Friday, 20 August 2010

Vegetable paella

Despite buying a copy of Yotam Ottolenghi's Plenty about three months ago, I only today got around to making a recipe from the book - vegetable paella. A version of the recipe is available on the Guardian website, where it appeared two years ago. I highly recommend it.

Like many Ottolenghi recipes, this one looks quite intimidating at first. The list of ingredients is long and frighteningly precise. A quarter of a teaspoon? That kind of lightness of touch goes against all my instincts, and I have to fight to force myself to follow the recipe. It is well worth setting such concerns aside, however. Despite the multitude of ingredients, this recipe is quick and easy to make, and the precision of measurement results in a perfectly balanced and incredibly tasty end result. Try it.

Sunday, 8 August 2010

Red pepper, ricotta and thyme ravioli

As of this week, I now officially have no space for any new kitchen equipment in my flat (please note if you are already thinking about buying me a Christmas present). This is annoying, because I have also just applied for a new mortgage and have worked out that it's likely to be another five years before I can afford to buy a new place with a larger kitchen. That means five years without buying any new cooking gear. I'm sure I will survive, but it will take self restraint.

The reason for this storage crisis is that I have bought a new toy - a pasta maker. And today was my first attempt at making pasta with it.

The main attraction of buying a pasta maker was the ability to make stuffed pasta like ravioli and tortellini. I'm sure that homemade spaghetti and tagliatelle are sufficiently superior to what you can get out of a packet to make it worth the effort or the special equipment. But homemade ravioli allows one to be a great deal more creative.

The pasta dough itself was very easy to make - just flour and eggs blitzed in the food processor. It looks slightly odd at first, because what you're left with looks like a bowl full of yellow crumbs. But the crumbs come together into a stiff dough very easily.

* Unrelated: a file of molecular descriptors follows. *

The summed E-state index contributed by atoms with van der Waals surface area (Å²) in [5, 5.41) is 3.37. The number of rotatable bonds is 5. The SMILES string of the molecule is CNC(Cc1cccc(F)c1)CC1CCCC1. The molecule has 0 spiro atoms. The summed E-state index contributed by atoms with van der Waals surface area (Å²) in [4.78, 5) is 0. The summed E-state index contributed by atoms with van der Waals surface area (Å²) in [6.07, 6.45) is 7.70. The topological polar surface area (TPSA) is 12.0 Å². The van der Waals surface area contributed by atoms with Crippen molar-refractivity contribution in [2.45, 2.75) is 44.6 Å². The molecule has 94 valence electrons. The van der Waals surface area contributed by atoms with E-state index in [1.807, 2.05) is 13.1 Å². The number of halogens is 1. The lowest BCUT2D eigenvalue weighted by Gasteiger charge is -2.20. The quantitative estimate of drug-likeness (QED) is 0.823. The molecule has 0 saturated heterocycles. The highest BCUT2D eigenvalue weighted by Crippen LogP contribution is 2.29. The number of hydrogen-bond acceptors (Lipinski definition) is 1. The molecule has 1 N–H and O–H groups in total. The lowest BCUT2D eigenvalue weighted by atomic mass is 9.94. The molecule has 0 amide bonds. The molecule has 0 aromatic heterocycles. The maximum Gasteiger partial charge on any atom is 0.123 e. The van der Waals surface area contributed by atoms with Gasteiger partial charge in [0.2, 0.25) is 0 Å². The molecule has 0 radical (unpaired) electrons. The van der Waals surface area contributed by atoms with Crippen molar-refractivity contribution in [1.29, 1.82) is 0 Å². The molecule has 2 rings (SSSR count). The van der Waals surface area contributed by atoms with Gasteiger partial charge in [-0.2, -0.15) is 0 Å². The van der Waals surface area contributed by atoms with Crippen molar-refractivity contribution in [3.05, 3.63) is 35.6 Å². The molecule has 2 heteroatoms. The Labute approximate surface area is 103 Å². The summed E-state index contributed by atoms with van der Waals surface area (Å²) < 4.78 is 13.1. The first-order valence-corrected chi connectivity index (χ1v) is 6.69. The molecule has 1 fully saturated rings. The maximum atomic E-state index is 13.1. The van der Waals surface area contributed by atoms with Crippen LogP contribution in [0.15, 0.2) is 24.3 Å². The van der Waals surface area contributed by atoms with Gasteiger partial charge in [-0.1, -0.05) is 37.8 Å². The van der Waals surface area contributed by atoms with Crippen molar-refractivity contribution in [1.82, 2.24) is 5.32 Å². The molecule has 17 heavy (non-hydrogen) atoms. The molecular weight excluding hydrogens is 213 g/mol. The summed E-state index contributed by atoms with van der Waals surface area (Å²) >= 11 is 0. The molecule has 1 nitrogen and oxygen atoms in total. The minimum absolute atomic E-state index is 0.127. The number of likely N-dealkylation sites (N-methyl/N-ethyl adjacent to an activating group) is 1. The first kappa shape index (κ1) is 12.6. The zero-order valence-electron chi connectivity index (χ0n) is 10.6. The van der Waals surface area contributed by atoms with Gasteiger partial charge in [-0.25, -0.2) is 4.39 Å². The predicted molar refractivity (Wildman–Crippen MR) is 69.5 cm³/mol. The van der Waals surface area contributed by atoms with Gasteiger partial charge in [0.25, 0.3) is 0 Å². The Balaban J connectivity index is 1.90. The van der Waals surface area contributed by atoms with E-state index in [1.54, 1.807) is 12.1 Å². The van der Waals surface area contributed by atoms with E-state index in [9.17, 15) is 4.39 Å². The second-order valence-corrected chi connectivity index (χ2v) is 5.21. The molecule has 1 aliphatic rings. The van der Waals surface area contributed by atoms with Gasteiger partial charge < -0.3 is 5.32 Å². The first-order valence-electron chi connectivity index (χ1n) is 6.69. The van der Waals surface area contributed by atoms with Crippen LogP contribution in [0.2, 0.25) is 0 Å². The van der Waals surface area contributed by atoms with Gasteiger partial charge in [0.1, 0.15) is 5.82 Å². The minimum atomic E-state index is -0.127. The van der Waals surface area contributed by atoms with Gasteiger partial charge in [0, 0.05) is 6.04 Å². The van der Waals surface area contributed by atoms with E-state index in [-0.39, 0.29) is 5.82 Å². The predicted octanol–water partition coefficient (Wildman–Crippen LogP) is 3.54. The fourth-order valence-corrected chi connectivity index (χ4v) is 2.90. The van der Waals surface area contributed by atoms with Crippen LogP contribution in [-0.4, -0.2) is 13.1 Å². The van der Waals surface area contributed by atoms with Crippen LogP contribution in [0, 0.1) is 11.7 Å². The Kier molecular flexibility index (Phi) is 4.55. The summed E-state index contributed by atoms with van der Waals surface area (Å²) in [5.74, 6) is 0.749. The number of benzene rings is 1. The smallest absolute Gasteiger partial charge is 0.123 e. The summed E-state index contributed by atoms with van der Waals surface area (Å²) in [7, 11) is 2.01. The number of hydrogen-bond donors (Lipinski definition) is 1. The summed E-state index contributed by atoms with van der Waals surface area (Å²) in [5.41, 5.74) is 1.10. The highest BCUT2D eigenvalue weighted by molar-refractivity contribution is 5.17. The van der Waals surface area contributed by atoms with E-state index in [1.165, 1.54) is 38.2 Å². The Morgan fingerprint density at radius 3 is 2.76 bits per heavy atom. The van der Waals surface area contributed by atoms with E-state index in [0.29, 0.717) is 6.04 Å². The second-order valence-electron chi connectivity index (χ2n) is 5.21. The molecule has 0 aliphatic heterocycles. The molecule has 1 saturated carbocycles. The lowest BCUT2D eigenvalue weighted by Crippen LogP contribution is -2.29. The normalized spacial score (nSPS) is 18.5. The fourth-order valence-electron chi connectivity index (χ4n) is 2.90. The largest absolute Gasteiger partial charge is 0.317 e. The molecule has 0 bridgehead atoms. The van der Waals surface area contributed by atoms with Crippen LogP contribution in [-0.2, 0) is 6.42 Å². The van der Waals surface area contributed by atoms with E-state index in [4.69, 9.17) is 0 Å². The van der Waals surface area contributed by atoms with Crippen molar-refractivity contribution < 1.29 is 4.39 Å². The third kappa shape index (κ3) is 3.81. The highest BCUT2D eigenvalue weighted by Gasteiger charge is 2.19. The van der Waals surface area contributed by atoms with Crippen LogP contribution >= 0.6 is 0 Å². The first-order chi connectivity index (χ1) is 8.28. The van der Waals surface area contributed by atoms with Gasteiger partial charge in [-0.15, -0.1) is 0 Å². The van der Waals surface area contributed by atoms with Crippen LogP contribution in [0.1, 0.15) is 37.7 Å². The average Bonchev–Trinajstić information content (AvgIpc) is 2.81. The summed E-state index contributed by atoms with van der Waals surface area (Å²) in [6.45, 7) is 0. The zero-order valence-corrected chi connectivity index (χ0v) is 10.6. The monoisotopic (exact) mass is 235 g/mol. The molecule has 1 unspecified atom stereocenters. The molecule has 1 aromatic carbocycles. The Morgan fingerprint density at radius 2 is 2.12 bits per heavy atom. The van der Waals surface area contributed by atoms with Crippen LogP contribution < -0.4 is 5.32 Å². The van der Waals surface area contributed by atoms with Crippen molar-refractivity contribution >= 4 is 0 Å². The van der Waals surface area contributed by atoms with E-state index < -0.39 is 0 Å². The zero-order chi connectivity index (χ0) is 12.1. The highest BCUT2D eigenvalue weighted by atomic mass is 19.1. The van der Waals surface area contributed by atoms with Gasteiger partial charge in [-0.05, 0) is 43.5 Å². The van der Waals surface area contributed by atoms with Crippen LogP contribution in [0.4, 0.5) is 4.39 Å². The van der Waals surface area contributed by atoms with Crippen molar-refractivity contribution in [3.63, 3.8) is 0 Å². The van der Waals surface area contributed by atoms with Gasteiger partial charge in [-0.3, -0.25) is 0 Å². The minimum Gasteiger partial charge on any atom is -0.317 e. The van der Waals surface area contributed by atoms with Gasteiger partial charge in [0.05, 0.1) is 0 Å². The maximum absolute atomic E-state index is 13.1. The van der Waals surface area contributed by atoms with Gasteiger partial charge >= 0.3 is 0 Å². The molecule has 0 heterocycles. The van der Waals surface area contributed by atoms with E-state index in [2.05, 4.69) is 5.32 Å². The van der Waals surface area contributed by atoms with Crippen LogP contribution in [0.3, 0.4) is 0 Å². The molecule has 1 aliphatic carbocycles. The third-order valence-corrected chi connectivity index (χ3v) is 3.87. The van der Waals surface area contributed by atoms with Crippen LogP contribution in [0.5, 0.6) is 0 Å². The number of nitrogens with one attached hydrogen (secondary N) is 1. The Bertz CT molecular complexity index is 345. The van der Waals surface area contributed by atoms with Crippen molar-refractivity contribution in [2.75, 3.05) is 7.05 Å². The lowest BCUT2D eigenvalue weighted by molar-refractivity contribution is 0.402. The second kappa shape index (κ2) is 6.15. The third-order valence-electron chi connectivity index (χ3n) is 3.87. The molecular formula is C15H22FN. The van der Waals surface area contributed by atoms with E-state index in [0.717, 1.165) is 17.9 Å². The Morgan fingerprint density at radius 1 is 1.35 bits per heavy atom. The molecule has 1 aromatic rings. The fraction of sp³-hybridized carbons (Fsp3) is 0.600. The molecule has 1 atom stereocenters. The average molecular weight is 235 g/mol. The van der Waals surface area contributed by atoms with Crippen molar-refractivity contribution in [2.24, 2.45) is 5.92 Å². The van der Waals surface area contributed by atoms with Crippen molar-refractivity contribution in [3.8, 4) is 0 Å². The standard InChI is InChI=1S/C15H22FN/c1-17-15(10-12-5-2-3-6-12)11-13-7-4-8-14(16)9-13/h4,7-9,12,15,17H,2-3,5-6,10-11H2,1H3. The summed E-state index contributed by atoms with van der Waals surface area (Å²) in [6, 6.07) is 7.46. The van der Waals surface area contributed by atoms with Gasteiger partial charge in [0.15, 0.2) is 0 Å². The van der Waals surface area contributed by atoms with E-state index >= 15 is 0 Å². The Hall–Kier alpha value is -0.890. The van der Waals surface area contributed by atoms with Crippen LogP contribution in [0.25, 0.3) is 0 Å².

The pasta maker itself took a bit more getting use to, but it was very satisfying feeding the sheets of pasta through the machine, watching them get progressively thinner.

The pasta maker came with a ravioli mould included - however, since I didn't feel like making star-shaped ravioli tonight (the novelty of that wore off before the machine had even arrived in the post), I decided to make the ravioli freehand.

For the filling, I mashed up a pack of ricotta with an egg, grated parmesan, fresh thyme and black pepper. For the sauce, I charred some long red peppers under a very hot grill before blitzing them in the food processor and then mixing them with garlic and red chilli sautéed in olive oil, more fresh thyme, and the juice of a lemon. Amazingly, the ravioli did not fall apart as soon as they hit boiling water, which I was convinced they would do. The end result was very impressive and far better than anything you can buy in a supermarket. It definitely wasn't a quick meal to prepare, but it was worth the effort, and I'm sure I will be experimenting more in the near future.

Wednesday, 4 August 2010

White chocolate and raspberry cheesecake

This baked white chocolate and raspberry cheesecake is a further variant on the recipe for New York cheesecake that I posted last month. Again, it is something you need to make well in advance in order to give it time to set.

Recently, I have become slightly obsessed with making baked cheesecake, and this is a product of my experimentation. I haven't got bored with doing it yet, so it's unlikely to be my last attempt...


140g plain flour
50g butter
50g soft brown sugar
¼ teaspoon baking powder
1 egg yolk


900g cream cheese
150g caster sugar
4 eggs
200g white chocolate
225g fresh raspberries

Start by making the base. Do this a couple of hours ahead to give it time to cool. Place all the dry ingredients in a food processor or in a bowl with an electric hand whisk. Beat in the butter until it is completely incorporated. Then add the egg yolk and combine until you have an even sandy consistency. Butter and line the base of 23cm springform cake tin and press the mixture down evenly across the base of the tin. Bake for 20-25 minutes at 150C or until golden. Remove and allow to cool.

Once the base is cool, butter the sides of the tin and then double wrap the tin with aluminium foil. You need the wrapping to be completely waterproof, so make sure there are no holes or tears in the foil, and make sure the wrapping comes completely up the sides of the tin.

Place the cream cheese in a bowl and beat with an electric hand whisk on a low setting until smooth. Add the sugar and beat until it is evenly incorporated. Meanwhile, chop the white chocolate into small pieces and place in a bowl over simmering water. Once the white chocolate begins to melt, add a spoonful or two of the cream cheese mixture and stir. Once it is evenly incorporated and there are no lumps of unmelted chocolate, remove from the heat and stir in a few more spoons of the cream cheese to reduce the temperature. Once you have done this, scrape the white chocolate mix into the cream cheese and beat until incorporated.